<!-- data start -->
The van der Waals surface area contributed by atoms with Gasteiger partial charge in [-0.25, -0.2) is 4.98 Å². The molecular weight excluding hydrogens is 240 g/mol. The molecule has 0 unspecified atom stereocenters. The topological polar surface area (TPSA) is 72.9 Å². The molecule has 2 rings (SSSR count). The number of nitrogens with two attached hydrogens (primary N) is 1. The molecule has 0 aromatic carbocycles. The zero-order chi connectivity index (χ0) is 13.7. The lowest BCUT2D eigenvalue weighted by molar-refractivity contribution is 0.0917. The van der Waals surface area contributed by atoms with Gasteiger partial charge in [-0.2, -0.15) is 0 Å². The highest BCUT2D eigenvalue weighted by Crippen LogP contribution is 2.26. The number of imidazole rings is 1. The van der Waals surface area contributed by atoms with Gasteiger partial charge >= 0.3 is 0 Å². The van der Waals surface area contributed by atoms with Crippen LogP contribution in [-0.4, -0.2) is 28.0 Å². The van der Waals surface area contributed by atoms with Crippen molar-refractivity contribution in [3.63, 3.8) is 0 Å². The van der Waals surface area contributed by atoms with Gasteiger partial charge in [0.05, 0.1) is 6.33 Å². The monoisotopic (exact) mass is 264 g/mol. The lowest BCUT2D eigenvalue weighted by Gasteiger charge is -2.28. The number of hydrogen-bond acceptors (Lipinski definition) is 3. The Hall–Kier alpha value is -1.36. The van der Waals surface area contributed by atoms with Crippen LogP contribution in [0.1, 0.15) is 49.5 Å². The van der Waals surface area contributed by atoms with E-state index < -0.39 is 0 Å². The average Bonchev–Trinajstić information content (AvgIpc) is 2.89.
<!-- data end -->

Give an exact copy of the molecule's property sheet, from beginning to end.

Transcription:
The van der Waals surface area contributed by atoms with Gasteiger partial charge in [-0.25, -0.2) is 4.98 Å². The molecular weight excluding hydrogens is 240 g/mol. The molecule has 0 unspecified atom stereocenters. The topological polar surface area (TPSA) is 72.9 Å². The molecule has 2 rings (SSSR count). The number of nitrogens with two attached hydrogens (primary N) is 1. The molecule has 0 aromatic carbocycles. The zero-order chi connectivity index (χ0) is 13.7. The lowest BCUT2D eigenvalue weighted by molar-refractivity contribution is 0.0917. The van der Waals surface area contributed by atoms with Gasteiger partial charge in [-0.2, -0.15) is 0 Å². The highest BCUT2D eigenvalue weighted by Crippen LogP contribution is 2.26. The number of imidazole rings is 1. The van der Waals surface area contributed by atoms with Gasteiger partial charge >= 0.3 is 0 Å². The van der Waals surface area contributed by atoms with Crippen LogP contribution in [-0.4, -0.2) is 28.0 Å². The van der Waals surface area contributed by atoms with Crippen molar-refractivity contribution in [3.63, 3.8) is 0 Å². The van der Waals surface area contributed by atoms with Gasteiger partial charge in [0.05, 0.1) is 6.33 Å². The monoisotopic (exact) mass is 264 g/mol. The lowest BCUT2D eigenvalue weighted by Gasteiger charge is -2.28. The number of hydrogen-bond acceptors (Lipinski definition) is 3. The Hall–Kier alpha value is -1.36. The van der Waals surface area contributed by atoms with Crippen LogP contribution in [0.1, 0.15) is 49.5 Å². The van der Waals surface area contributed by atoms with E-state index < -0.39 is 0 Å². The average Bonchev–Trinajstić information content (AvgIpc) is 2.89.